Max Thompson was born in Bethel, North Carolina on July 21, 1922. He was working in a paper mill when he was drafted into the United States Army on November 14, 1942 at age 20. His service began at Camp Croft, South Carolina.
Thompson went to war as an infantryman with the 1st Infantry Division. As a member of Company K, 3rd Battalion, 18th Infantry Regiment, he hit Omaha Beach on D-Day and then fought across France with his comrades.
In October 1944, the 1st Infantry Division was one of the units assigned to breach the Siegfried Line and seize the German city of Aachen. Seventy years ago today, Sergeant Max Thompson, a squad leader, was evacuating casualties when he saw that a neighboring platoon had been overrun by a German counterattack.
Thompson used every weapon at his disposal – an abandoned machine gun, a bazooka, a Browning Automatic Rifle – and with incredible personal courage stemmed the Nazi advance alone. His Medal of Honor was presented to him the following summer.
Rank and organization: Sergeant, U.S. Army, Company K, 18th Infantry, 1st Infantry Division. Place and date: Near Haaren, Germany, 18 October 1944. Entered service at: Prescott, Ariz. G.O. No.: 47, 18 June 1945
Citation: On 18 October 1944, Company K, 18th Infantry, occupying a position on a hill near Haaren, Germany, was attacked by an enemy infantry battalion supported by tanks. The assault was preceded by an artillery concentration, lasting an hour, which inflicted heavy casualties on the company. While engaged in moving wounded men to cover, Sgt. Thompson observed that the enemy had overrun the positions of the 3d Platoon. He immediately attempted to stem the enemy’s advance single-handedly. He manned an abandoned machinegun and fired on the enemy until a direct hit from a hostile tank destroyed the gun. Shaken and dazed, Sgt. Thompson picked up an automatic rifle and although alone against the enemy force which was pouring into the gap in our lines, he fired burst after burst, halting the leading elements of the attack and dispersing those following. Throwing aside his automatic rifle, which had jammed, he took up a rocket gun, fired on a light tank, setting it on fire. By evening the enemy had been driven from the greater part of the captured position but still held 3 pillboxes. Sgt. Thompson’s squad was assigned the task of dislodging the enemy from these emplacements. Darkness having fallen and finding that fire of his squad was ineffective from a distance, Sgt. Thompson crawled forward alone to within 20 yards of 1 of the pillboxes and fired grenades into it. The Germans holding the emplacement concentrated their fire upon him. Though wounded, he held his position fearlessly, continued his grenade fire, and finally forced the enemy to abandon the blockhouse. Sgt. Thompson’s courageous leadership inspired his men and materially contributed to the clearing of the enemy from his last remaining hold on this important hill position.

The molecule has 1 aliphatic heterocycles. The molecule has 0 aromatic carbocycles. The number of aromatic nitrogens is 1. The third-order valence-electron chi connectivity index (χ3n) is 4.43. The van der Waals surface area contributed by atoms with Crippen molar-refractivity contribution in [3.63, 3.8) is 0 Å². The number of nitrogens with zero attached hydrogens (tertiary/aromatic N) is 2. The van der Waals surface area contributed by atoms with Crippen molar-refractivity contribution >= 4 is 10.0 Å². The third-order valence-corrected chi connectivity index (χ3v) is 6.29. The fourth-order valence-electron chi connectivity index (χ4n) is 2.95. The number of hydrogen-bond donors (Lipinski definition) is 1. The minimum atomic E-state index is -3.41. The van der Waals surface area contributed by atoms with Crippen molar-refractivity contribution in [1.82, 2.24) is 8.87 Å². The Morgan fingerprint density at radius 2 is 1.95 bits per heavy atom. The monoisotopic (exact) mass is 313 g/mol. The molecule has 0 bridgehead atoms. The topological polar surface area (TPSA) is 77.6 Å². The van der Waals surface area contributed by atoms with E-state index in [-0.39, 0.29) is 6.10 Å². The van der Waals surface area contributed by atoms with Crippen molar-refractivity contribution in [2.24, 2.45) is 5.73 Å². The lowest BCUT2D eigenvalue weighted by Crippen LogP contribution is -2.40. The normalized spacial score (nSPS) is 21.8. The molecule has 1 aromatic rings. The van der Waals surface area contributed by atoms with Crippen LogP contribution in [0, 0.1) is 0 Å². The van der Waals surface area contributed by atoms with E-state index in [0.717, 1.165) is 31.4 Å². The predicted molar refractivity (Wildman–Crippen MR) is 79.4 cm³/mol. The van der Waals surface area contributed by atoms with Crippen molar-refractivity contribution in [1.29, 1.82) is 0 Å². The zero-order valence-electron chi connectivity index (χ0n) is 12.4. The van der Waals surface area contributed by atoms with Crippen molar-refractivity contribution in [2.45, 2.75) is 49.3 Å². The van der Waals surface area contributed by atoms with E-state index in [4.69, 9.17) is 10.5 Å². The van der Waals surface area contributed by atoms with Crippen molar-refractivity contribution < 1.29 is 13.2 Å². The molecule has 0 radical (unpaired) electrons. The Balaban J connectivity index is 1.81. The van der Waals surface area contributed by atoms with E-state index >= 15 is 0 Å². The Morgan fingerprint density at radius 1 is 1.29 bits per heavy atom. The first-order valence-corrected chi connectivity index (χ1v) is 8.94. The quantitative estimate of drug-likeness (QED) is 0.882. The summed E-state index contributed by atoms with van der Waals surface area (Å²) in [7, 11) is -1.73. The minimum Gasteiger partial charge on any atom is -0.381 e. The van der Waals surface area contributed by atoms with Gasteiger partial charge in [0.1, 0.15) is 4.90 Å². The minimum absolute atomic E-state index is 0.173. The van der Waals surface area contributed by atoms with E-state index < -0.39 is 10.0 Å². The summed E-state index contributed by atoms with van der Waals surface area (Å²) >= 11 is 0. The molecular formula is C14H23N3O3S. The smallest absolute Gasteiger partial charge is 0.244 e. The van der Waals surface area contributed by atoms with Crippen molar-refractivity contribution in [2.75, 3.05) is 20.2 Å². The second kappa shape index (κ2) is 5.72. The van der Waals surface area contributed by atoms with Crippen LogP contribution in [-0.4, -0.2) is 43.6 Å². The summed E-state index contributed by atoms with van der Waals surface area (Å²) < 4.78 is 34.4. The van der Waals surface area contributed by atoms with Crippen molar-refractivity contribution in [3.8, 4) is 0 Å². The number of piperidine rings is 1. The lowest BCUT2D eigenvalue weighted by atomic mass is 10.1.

Thompson reached the rank of Technical Sergeant before leaving the Army at the end of the war and returned to his civilian life as a paper mill worker. He died at age 74 on November 30, 1996 and was laid to rest in the Forest Lawn Cemetery, Candler, North Carolina.